• thanks, @UnPickNot. I will continue to be patient. I'm 6 months post chemo and I still can only walk short distances. If I walk or stand too long, my feet get really sore. Now that I've heard how long it can last for some people, I have a better understanding.
  • I do have a slight neuropathy in my toes and in the heel of my left foot - I didn't get any in my fingers. The doctor told me that nerves regenerate at the rate of about a millimeter a year - so it will be slow. The amount that I have is not debilitating and I usually feel it more at the end of the day and quite often in bed.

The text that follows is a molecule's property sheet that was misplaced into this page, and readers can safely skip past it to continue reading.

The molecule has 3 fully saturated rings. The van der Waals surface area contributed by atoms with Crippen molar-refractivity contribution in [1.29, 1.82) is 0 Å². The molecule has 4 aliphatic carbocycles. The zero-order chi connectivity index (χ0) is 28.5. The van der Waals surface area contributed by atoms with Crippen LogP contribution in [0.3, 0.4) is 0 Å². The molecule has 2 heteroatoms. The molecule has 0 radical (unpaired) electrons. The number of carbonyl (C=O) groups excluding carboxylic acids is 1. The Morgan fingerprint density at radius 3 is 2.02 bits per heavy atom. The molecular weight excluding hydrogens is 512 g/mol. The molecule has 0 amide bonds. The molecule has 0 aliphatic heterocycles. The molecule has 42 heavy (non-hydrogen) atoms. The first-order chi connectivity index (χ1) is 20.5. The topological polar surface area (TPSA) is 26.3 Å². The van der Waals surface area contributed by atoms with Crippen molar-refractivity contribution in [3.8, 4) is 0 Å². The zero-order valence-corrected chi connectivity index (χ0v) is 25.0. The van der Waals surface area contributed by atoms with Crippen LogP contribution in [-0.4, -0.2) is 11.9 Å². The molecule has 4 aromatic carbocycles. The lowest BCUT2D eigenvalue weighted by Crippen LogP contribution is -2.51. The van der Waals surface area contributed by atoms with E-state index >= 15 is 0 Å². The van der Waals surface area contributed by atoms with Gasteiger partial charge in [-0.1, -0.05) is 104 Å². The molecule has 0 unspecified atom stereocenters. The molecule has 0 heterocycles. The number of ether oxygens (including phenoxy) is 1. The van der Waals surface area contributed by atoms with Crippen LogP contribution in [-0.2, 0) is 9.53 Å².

Is Alpha Lipoic Acid a recommended supplement to help the neuropathy?
  • Cannabis oil is the best for neuropathy!  
  • I'm 2 years post treatment and still have some pain in my hands and feet. Worse in the mornings after lying in bed all night. It limits somethings but I find if I take small breaks during an activity it helps a bit.
  • I'm trying 100 mg Vitamin B6 / day and 200 mg /day of N-Acetyl-L-Carnitine.  My Dr recommended these over the counter remedies. Vitamin and Health stores carry them. Im finding that these relieve burning sensation but not numbness. Take with food or they make you nauseous. They cause flatulence and diarreah but not a concern after getting constipation from chemo.